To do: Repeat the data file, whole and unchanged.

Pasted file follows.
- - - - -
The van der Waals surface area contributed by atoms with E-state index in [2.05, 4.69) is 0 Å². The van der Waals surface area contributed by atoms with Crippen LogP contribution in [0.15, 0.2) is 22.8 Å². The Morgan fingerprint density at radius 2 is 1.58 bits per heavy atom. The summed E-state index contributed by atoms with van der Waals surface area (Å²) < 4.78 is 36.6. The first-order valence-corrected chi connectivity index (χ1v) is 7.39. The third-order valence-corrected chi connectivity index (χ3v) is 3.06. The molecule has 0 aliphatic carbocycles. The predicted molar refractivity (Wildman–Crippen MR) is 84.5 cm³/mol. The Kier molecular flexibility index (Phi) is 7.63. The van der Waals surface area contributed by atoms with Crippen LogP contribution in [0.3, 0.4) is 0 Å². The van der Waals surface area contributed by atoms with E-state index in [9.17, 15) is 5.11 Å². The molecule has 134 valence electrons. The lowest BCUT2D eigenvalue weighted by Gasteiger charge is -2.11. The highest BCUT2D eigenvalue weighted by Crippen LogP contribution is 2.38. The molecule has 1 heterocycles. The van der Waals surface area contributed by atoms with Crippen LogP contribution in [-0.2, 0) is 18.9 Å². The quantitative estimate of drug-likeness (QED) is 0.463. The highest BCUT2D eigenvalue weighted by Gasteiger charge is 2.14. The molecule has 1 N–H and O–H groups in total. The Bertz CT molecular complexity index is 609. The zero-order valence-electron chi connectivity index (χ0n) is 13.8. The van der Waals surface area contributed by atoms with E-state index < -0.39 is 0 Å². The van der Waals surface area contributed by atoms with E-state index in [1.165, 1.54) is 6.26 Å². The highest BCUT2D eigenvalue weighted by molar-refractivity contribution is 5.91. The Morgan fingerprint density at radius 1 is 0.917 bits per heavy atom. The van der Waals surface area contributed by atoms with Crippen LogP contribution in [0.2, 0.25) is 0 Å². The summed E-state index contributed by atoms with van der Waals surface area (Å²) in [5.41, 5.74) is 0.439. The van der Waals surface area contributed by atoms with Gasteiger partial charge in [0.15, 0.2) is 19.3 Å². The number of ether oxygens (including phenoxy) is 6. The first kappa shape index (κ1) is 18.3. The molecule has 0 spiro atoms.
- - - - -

The van der Waals surface area contributed by atoms with E-state index in [2.05, 4.69) is 0 Å². The van der Waals surface area contributed by atoms with Crippen LogP contribution in [0.15, 0.2) is 22.8 Å². The Morgan fingerprint density at radius 2 is 1.58 bits per heavy atom. The summed E-state index contributed by atoms with van der Waals surface area (Å²) < 4.78 is 36.6. The first-order valence-corrected chi connectivity index (χ1v) is 7.39. The third-order valence-corrected chi connectivity index (χ3v) is 3.06. The molecule has 0 aliphatic carbocycles. The predicted molar refractivity (Wildman–Crippen MR) is 84.5 cm³/mol. The Kier molecular flexibility index (Phi) is 7.63. The van der Waals surface area contributed by atoms with Crippen LogP contribution in [0.3, 0.4) is 0 Å². The van der Waals surface area contributed by atoms with E-state index in [9.17, 15) is 5.11 Å². The molecule has 134 valence electrons. The lowest BCUT2D eigenvalue weighted by Gasteiger charge is -2.11. The highest BCUT2D eigenvalue weighted by Crippen LogP contribution is 2.38. The molecule has 1 heterocycles. The van der Waals surface area contributed by atoms with Crippen LogP contribution in [-0.2, 0) is 18.9 Å². The quantitative estimate of drug-likeness (QED) is 0.463. The highest BCUT2D eigenvalue weighted by Gasteiger charge is 2.14. The molecule has 1 N–H and O–H groups in total. The Bertz CT molecular complexity index is 609. The zero-order valence-electron chi connectivity index (χ0n) is 13.8. The van der Waals surface area contributed by atoms with E-state index < -0.39 is 0 Å². The van der Waals surface area contributed by atoms with E-state index in [1.165, 1.54) is 6.26 Å². The highest BCUT2D eigenvalue weighted by molar-refractivity contribution is 5.91. The Morgan fingerprint density at radius 1 is 0.917 bits per heavy atom. The van der Waals surface area contributed by atoms with Crippen LogP contribution in [0.2, 0.25) is 0 Å². The summed E-state index contributed by atoms with van der Waals surface area (Å²) in [5.41, 5.74) is 0.439. The van der Waals surface area contributed by atoms with Gasteiger partial charge in [0.15, 0.2) is 19.3 Å². The number of ether oxygens (including phenoxy) is 6. The first kappa shape index (κ1) is 18.3. The molecule has 0 spiro atoms.